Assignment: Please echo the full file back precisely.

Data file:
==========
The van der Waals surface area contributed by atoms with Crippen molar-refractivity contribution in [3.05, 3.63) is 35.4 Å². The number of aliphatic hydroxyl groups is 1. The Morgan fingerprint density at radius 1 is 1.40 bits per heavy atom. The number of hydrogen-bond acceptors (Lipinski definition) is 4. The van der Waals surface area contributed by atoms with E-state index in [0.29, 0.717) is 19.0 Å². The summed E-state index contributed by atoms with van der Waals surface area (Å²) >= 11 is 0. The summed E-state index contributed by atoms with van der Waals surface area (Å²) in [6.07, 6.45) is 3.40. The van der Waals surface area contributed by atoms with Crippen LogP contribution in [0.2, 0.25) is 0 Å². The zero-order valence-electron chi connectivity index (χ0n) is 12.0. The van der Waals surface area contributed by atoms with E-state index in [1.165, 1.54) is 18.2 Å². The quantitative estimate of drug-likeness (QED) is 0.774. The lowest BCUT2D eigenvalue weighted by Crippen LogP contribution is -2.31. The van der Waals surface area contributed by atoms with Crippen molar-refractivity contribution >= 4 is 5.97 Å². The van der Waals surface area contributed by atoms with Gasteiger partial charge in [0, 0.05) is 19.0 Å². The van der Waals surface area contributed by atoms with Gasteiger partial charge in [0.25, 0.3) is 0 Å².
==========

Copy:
The van der Waals surface area contributed by atoms with Crippen molar-refractivity contribution in [3.05, 3.63) is 35.4 Å². The number of aliphatic hydroxyl groups is 1. The Morgan fingerprint density at radius 1 is 1.40 bits per heavy atom. The number of hydrogen-bond acceptors (Lipinski definition) is 4. The van der Waals surface area contributed by atoms with E-state index in [0.29, 0.717) is 19.0 Å². The summed E-state index contributed by atoms with van der Waals surface area (Å²) >= 11 is 0. The summed E-state index contributed by atoms with van der Waals surface area (Å²) in [6.07, 6.45) is 3.40. The van der Waals surface area contributed by atoms with Crippen LogP contribution in [0.2, 0.25) is 0 Å². The zero-order valence-electron chi connectivity index (χ0n) is 12.0. The van der Waals surface area contributed by atoms with E-state index in [1.165, 1.54) is 18.2 Å². The quantitative estimate of drug-likeness (QED) is 0.774. The lowest BCUT2D eigenvalue weighted by Crippen LogP contribution is -2.31. The van der Waals surface area contributed by atoms with Crippen molar-refractivity contribution >= 4 is 5.97 Å². The van der Waals surface area contributed by atoms with Gasteiger partial charge in [0, 0.05) is 19.0 Å². The van der Waals surface area contributed by atoms with Gasteiger partial charge in [0.25, 0.3) is 0 Å².